Tiffany: Your posts make me cry. Thank you for being real and not afraid to ask the questions that Christians aren’t supposed to ask. My daughter struggles with depression, tried to kill herself and basically gets through one day only to go to sleep and get to the next. She has no life, no hope and no longer believes in God. I have cried out to God on her behalf more times than I can count. I jump when the phone rings and I see the call is from her. I worry when she doesn’t call. I take her to doctors who want to fill her with drugs that dull her mind. I hold onto the truths of God and know He will never forsake me. …and i pray continually for my precious child. My hope is always, “God is not finished with her yet” Well, what if He is? “What if her lot in life is to be in constant pain and then hell”?. I can barely write this question. I suppose my point in writing is to thank you for giving me permission to grieve and be sad (as a believer). Life is hard… Thank you.
My heart aches over your tears, but even more over that deep, scary question. Only God knows what He has planned for your daughter in the future, but for the present I can say with certainty that you are absolutely right in clinging to the hope that He is not finished with her yet. Each day that He puts breath in her body and tells her heart to keep beating, each day that He shines the light of the sun on her and satisfies her appetite with good things, is another day in which He is not finished with her yet. The yearning ache that you carry around in your heart is merely a reflection of His own heart towards her. I won’t pretend to understand His ways or attempt to predict what He will do. But I do know that you are not alone in your grieving over her. Your Father is weeping, too.
Janet Powell and I were just discussing these ideas yesterday. God brings sorrow for a purpose. If we do not grieve, then is it not a way of saying that the loss was not of value? When those closest to us out on the “happy, clappy” praise song approach when we legitimately suffer, we suffer all the more. It’s one thing to take the hit from your enemies, but to take it from those closet to you in Christ is even more painful.
As I slog through Job, I’m amazed at how God gives us such a realistic, raw picture of suffering. A picture so raw that we turn our eyes and minds from it, not even letting our hearts begin to feel it. (Reminds me of Isaiah 53.) God never turned His face away from Job, all the while the Evil One was so relentlessly pursuing him. And to consider thr raw darkness of Christ’s suffering on our behalf such that the Father — for our sakes– would turn His face away from His Son, from our sin, such that we might become Hs children.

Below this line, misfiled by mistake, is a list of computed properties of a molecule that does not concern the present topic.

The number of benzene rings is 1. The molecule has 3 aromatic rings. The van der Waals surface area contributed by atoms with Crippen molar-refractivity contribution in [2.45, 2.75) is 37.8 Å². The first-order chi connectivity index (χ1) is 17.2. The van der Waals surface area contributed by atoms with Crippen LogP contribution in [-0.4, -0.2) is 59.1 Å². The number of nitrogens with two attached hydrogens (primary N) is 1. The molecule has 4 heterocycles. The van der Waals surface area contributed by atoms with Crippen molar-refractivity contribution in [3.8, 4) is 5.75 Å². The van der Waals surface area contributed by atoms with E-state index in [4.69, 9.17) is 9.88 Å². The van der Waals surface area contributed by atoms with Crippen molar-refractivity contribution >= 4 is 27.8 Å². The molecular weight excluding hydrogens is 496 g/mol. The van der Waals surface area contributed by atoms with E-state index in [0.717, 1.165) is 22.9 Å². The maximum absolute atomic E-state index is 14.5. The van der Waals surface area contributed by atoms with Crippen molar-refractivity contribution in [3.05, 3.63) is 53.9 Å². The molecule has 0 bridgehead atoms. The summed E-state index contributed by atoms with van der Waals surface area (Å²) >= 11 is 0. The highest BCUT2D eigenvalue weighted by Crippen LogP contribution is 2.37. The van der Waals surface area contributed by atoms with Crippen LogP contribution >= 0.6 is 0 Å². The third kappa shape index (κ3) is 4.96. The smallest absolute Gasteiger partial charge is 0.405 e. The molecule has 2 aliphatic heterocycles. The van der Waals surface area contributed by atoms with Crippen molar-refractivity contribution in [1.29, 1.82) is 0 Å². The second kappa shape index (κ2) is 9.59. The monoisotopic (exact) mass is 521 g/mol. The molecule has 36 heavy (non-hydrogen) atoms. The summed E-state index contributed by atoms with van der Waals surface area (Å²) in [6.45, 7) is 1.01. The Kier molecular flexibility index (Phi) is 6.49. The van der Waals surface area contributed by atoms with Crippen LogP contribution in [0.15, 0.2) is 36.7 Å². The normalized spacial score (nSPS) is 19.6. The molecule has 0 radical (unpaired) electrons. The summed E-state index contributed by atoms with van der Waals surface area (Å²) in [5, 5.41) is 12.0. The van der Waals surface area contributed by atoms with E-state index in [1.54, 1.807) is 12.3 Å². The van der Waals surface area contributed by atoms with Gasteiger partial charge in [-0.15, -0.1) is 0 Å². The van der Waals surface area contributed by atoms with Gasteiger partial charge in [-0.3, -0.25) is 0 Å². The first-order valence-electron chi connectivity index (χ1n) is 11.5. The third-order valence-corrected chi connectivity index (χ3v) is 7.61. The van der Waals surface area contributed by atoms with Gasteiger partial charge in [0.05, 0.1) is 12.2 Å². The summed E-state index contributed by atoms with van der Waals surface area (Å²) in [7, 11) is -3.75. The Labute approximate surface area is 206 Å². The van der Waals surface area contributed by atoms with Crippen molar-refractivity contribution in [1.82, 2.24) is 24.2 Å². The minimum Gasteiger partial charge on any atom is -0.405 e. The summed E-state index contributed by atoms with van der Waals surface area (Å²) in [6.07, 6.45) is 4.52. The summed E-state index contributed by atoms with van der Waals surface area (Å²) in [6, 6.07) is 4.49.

The Lord is answering my prayer for the redemption of your suffering and sorrow.
Mindy, thank you for praying with such perseverance and zeal. It is humbling to be on the receiving end, but I have needed it too much to pretend otherwise. In response to your comment about wounds coming from those closest to us, I think that intimacy and vulnerability go hand in hand. It is impossible to have one without the other. That makes those who are closest to us simultaneously the greatest potential source of wounding and of comfort. That’s a scary position to be in; but if we are sensitive and honest with each other, it’s also a beautiful position to be in. May you experience the sweet communion of laughing and crying with those with whom you currently share your life.
What a great post Tiffany. I needed that reminder – that lamenting is okay. In an effort to “Count it all joy” when trials come, I have felt I’ve not honored God in my times of lament. But there are seasons for grief even as we are thankful and praise Him. Thank you.
I know the feeling, Pamela, and I think our Lord understands our desire to honor Him despite the clumsy ways we go about doing it. 🙂 The more I sit with the Psalms, though, the more I am convinced that He wants to be included in our messy process, not just allowed in once we have gotten ourselves cleaned up and presentable. What a shame we don’t send that message to others by willingly entering into their mess and inviting them into ours! I really appreciated you pointing that out in your blog this week.